*Fig.8: Switching probability as a function of pulse duration measured for various voltage pulse amplitude on the patterned stack of Fig.4 with dimensions 50nm*250nm*

Besides being fast and deterministic, the switching of the storage layer magnetization is also very reproducible under these conditions. This is illustrated in Fig.9 which shows a screen capture of 1000 traces on a digital oscilloscope of the transmitted signal across the MTJ of Fig.4 submitted to pulse of voltage 891mV in amplitude. The intense red contrast indicates that all these traces fall on top of each other indicating that the switching is very reproducible.

*Fig.9: Superposition of 1000 traces of transmitted voltage across the MTJ of Fig.4 (collaboration with T.Devolder at IEF).*

**The possibility to achieve sub-ns deterministic writing in these STT-MRAMs is quite promising for their use in SRAM-type applications.**

**Publication associated with WP2 :**

**Spin transfer torque switching assisted by thermally induced anisotropy reorientation in perpendicular magnetic tunnel junctions**

Bandiera, S., R.C. Sousa, M. Marins de Castro Souza, C. Ducruet, C. Portemont, S. Auffret, L. Vila, I.L. Prejbeanu, B. Rodmacq and B. Dieny

Applied Physics Letters **99** (2011) 202507

http://dx.doi.org/10.1063/1.3662971

**Parametric oscillator based on non-linear vortex dynamics in low resistance magnetic tunnel junctions**

Martin, S., N. De Mestier, C. Thirion, C. Hoarau, Y. Conraux, C. Baraduc and B. Dieny

Physical Review B **84** (2011) 14434

http://journals.aps.org/prb/pdf/10….

**Improved coherence of ultrafast spin-transfer-driven precessional switching with synthetic antiferromagnet perpendicular polarizer**

Vaysset, A., C. Papusoi, L.D. Buda-Prejbeanu, S. Bandiera, M. Marins de Castro Souza, Y. Dahmane, J.-C. Toussaint, U. Ebels, S. Auffret, R.C. Sousa, L. Vila and B. Dieny

Applied Physics Letters **98** (2011) 242511

http://dx.doi.org/10.1063/1.3597797

**Spin torque nano-oscillator based on a synthetic antiferromagnet free layer and a perpendicular-to-plane polarizer**

Firastrau, I., L.D. Buda-Prejbeanu, B. Dieny and U. Ebels

Journal of Applied Physics **113** (2013) 113908http://dx.doi.org/10.1063/1.4795160

**Out-of-plane precession of an in-plane magnetized free layer submitted to the spin transfer torque of a perpendicular polarizer: An analytical perturbative approach**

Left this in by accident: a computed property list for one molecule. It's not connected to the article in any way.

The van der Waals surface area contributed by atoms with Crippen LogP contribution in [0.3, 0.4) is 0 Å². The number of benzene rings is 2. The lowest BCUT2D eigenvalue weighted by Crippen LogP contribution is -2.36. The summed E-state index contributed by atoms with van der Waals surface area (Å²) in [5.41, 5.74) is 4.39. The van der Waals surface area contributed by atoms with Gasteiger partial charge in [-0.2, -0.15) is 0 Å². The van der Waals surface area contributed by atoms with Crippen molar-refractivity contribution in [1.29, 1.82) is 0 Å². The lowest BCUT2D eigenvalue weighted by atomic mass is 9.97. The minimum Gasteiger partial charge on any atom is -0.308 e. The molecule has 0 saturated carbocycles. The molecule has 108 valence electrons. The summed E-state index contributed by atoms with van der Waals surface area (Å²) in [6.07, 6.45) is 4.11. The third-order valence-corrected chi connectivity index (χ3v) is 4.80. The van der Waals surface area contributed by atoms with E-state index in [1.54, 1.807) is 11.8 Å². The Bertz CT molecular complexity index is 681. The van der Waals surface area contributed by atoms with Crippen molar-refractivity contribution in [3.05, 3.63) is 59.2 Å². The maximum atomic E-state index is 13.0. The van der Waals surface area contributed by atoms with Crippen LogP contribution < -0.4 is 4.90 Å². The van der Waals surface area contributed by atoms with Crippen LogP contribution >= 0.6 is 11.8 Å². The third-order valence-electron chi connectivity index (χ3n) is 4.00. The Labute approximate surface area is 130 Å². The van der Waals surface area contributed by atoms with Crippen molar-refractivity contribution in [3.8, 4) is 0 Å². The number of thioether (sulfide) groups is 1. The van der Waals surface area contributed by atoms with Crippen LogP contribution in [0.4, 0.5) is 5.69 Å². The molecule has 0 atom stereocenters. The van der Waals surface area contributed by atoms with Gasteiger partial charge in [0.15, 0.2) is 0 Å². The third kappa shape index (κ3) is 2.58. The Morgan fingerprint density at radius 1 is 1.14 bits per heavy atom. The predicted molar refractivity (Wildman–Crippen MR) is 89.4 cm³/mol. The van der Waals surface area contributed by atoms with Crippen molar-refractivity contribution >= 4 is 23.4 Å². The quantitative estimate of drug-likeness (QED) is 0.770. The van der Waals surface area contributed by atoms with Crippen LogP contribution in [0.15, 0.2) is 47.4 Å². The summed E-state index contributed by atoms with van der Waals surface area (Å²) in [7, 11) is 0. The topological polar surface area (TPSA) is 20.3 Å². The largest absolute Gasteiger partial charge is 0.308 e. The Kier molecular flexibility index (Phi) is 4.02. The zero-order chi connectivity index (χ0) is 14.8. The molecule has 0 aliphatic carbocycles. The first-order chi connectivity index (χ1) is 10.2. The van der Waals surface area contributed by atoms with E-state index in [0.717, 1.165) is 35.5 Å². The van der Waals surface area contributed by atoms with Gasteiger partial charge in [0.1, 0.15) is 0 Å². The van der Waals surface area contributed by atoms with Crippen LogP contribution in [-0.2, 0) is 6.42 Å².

Lacoste, B., L.D. Buda-Prejbeanu, U. Ebels and B. Dieny

Physical Review B **88** (2013) 0544250

http://dx.doi.org/10.1103/PhysRevB….

**Magnetization dynamics of an in-plane magnetized synthetic ferrimagnetic free layer submitted to spin transfer torques and applied field**

Lacoste, B., L. D. Buda-Prejbeanu, U. Ebels and B. Dieny

Physical Review B **89** (2014) 064408

http://dx.doi.org/10.1103/PhysRevB….

**Tunability versus deviation sensitivity in a non-linear vortex oscillator**

Martin, S., C. Thirion, C. Hoarau, C. Baraduc and B. Dieny

Physical Review B **88** (2013) 024421

http://dx.doi.org/10.1103/PhysRevB….

**Sub-nanosecond precessional switching in a MRAM cell with a perpendicular polarizer**

Marins de Castro Souza, M., B. Lacoste, R.C. Sousa, T. Devolder, L.D. Buda-Prejbeanu, A. Chavent, A. Mejdoubi, S. Auffret, U. Ebels, C. Ducruet, I.L. Prejbeanu, L. Vila, B. Rodmacq and B. Dieny

Proceedings of the 4th IEEE International Memory Workshop (2012) 6213651

http://ieeexplore.ieee.org/xpls/abs…

**Precessional spin-transfer switching in a magnetic tunnel junction with a synthetic antiferromagnetic perpendicular polarizer**

Marins de Castro Souza, M., R.C. Sousa, S. Bandiera, C. Ducruet, A. Chavent, S. Auffret, C. Papusoi, I.L. Prejbeanu, C. Portemont, L. Vila, U. Ebels, B. Rodmacq and B. Dieny

Journal of Applied Physics **111** (2012) 07C912

http://link.aip.org/link/doi/10.106…

**Effects of the heating current polarity on the writing of thermally assisted switching-MRAM**

Chavent, A. ; Alvarez-Hérault, J. ; Portemont, C. ; Creuzet, C. ; Pereira, J. ; Vidal, J. ; Mackay, K. ; Sousa, R.C. ; Prejbeanu, I.L. ; Dieny, B.

IEEE Transactions on Magnetics **50 **(2014) 3401504

http://ieeexplore.ieee.org/stamp/st…

**Field dependence of spin transfer torque switching current in perpendicular magnetic tunnel junctions **

Cuchet, L. ; Sousa, R.C. ; Vila, L. ; Auffret, S. ; Rodmacq, B. ; Dieny, B.

IEEE Transactions on Magnetics **50 **(2014) 4401404

http://ieeexplore.ieee.org/stamp/st…

**Magnetization dynamics of an in-plane magnetized synthetic ferrimagnetic free layer submitted to spin transfer torques and applied field **

Lacoste, B. ; Buda-Prejbeanu, L.D. ; Ebels, U. ; Dieny, B.

Physical Review B **89 **(2014) 064408

http://journals.aps.org/prb/pdf/10….

**Modulating spin transfer torque switching dynamics with two orthogonal spin-polarizers by varying the cell aspect ratio **

Lacoste, B. ; Marins de Castro Souza, M. ; Devolder, T. ; Sousa, R.C. ; Buda-Prejbeanu, L.D. ; Auffret, S. ; Ebels, U. ; Ducruet, C. ; Prejbeanu, I.L. ; Vila, L. ; Rodmacq, B. ; Dieny, B.

Physical Review B **90 **(2014) 224404

http://journals.aps.org/prb/pdf/10….